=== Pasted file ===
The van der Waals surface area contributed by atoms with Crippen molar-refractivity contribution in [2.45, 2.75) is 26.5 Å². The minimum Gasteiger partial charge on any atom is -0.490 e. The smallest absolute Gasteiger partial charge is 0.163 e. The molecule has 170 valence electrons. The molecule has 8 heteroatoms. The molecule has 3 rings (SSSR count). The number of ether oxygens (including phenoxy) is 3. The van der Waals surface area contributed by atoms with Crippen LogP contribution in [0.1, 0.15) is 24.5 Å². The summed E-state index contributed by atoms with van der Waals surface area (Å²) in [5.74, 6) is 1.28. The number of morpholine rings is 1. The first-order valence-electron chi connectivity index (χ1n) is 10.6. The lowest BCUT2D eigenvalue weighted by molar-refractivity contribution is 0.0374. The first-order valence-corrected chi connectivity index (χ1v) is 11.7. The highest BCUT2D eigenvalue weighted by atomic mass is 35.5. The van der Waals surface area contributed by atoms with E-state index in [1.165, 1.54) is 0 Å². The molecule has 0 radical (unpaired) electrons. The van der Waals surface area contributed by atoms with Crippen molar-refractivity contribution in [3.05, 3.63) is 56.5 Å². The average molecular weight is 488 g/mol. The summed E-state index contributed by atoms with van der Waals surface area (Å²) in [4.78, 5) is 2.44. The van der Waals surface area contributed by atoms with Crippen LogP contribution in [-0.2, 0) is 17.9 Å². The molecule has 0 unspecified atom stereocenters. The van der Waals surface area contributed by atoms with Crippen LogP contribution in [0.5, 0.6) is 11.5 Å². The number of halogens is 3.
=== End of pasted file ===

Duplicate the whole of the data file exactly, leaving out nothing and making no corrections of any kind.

The van der Waals surface area contributed by atoms with Crippen molar-refractivity contribution in [2.45, 2.75) is 26.5 Å². The minimum Gasteiger partial charge on any atom is -0.490 e. The smallest absolute Gasteiger partial charge is 0.163 e. The molecule has 170 valence electrons. The molecule has 8 heteroatoms. The molecule has 3 rings (SSSR count). The number of ether oxygens (including phenoxy) is 3. The van der Waals surface area contributed by atoms with Crippen LogP contribution in [0.1, 0.15) is 24.5 Å². The summed E-state index contributed by atoms with van der Waals surface area (Å²) in [5.74, 6) is 1.28. The number of morpholine rings is 1. The first-order valence-electron chi connectivity index (χ1n) is 10.6. The lowest BCUT2D eigenvalue weighted by molar-refractivity contribution is 0.0374. The first-order valence-corrected chi connectivity index (χ1v) is 11.7. The highest BCUT2D eigenvalue weighted by atomic mass is 35.5. The van der Waals surface area contributed by atoms with E-state index in [1.165, 1.54) is 0 Å². The molecule has 0 radical (unpaired) electrons. The van der Waals surface area contributed by atoms with Crippen molar-refractivity contribution in [3.05, 3.63) is 56.5 Å². The average molecular weight is 488 g/mol. The summed E-state index contributed by atoms with van der Waals surface area (Å²) in [4.78, 5) is 2.44. The van der Waals surface area contributed by atoms with Crippen LogP contribution in [-0.2, 0) is 17.9 Å². The molecule has 0 unspecified atom stereocenters. The van der Waals surface area contributed by atoms with Crippen LogP contribution in [0.5, 0.6) is 11.5 Å². The number of halogens is 3.